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Life Insurance Considerations for Your Estate Plan

by Jessica A. Hayes, Esq.

Most people are familiar with the concept of life insurance — if you die while the policy is in effect, your beneficiaries receive a sum of money. You may have purchased life insurance based on a vague idea that it’s a good thing to have, but is it really a necessary part of your estate plan?

When determining whether to buy life insurance, and how much coverage to obtain, or to determine whether to keep paying premiums on an existing policy, consider what need the policy is designed to fulfill in your estate plan.

For example:

  • Is its purpose to help replace income you were generating for your family? How much will they need in order to maintain their current lifestyle?
  • Is its purpose to help pay off a mortgage in the event of your death? What is the balance on the mortgage?
  • If you were to die, leaving behind minor dependents, how much money would they need in order to have financial stability until the age of majority? Would they need funds to continue attending a private school, or to attend college?
  • Do you have a business interest that will need to be bought out upon your death? Is there a buy-sell agreement that needs to be funded? How much will your interest be worth?
  • Upon your death, will your loved ones need access to cash not otherwise available in your estate in order to pay your funeral expenses or make cash gifts as directed by your will or trust?

If you cannot identify a purpose for your life insurance, it may be that a policy is not necessary. If, however, you’ve earmarked the life insurance proceeds in order to meet a specific need upon your death, you’ll want to ensure the amount of insurance is sufficient to meet that need. And of course, if you realize one of the above scenarios may apply to you, you may want to begin shopping for a policy. For assistance determining whether you need a life insurance policy, how much life insurance is necessary, or how to designate the beneficiaries of a life insurance policy, or for assistance with obtaining quotes for a life insurance policy, contact a Hook Law Center attorney today.

Kit KatAsk Kit Kat – National Mammal

Hook Law Center:  Kit Kat, can you tell us about the new national mammal?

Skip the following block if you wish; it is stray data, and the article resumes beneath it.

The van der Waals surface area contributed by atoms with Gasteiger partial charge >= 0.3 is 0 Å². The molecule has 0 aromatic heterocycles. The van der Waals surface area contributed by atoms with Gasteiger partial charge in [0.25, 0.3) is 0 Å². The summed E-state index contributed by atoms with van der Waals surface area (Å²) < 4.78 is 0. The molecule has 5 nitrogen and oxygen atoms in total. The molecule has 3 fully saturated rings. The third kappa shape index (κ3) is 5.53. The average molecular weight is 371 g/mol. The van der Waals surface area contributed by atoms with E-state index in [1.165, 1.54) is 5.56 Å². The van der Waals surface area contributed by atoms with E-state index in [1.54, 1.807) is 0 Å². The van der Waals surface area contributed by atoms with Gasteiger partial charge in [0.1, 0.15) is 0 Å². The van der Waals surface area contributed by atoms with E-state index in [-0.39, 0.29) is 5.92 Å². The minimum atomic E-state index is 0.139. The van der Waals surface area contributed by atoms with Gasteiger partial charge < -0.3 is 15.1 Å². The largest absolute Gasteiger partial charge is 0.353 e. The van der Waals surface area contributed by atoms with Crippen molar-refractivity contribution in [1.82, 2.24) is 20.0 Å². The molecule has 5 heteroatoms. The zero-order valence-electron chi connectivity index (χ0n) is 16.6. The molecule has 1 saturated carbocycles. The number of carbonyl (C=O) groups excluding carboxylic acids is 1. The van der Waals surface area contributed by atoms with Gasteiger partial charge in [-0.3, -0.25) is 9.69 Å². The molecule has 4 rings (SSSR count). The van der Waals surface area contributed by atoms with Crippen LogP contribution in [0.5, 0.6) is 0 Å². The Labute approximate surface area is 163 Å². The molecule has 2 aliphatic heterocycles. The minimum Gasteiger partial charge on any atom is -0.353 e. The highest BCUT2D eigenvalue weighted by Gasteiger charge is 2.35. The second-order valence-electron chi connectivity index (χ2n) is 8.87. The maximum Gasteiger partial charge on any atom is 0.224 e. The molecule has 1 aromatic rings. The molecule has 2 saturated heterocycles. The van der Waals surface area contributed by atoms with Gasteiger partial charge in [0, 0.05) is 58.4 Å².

Kit Kat: Yes, it’s so exciting! President Obama made it official on May 9, 2016—the United States has a national mammal for the first time, and it is the bison. The bison will not replace the eagle, after all the eagle belongs to the bird family. The bison is a wonderful choice, I think. It connotes strength and is unique looking. A mature male can weigh as much as a ton! Surprisingly, these large creatures can run at speeds close to 35 miles per hour.

While bison were once quite numerous, they now are counted in the tens of thousands. Mostly, they live in protected park areas. Naturalist groups backed the designation to protect these remaining herds. Their numbers were reduced by the settling of the West by whites who hunted them for sport, and by the introduction of domestic cattle who had diseases which further reduced their population. The decline of the bison contributed to the destruction of the Native Americans’ way of life on the Great Plains. For centuries, they had followed the bison on their migratory journey searching for food. Bison provided meat and clothing for them, though bison themselves survive on a plant diet.

The word “bison” is of Greek origin, meaning an ox-like animal. French fur trappers had another word for them “boeuffs” (meaning beef). That word, in turn, became Anglicized to “buffalo.” Whatever you call them, they are magnificent creatures who deserve to be protected. (Wikipedia and http://nyti.ms/1T79V5g) (May 9, 2016)

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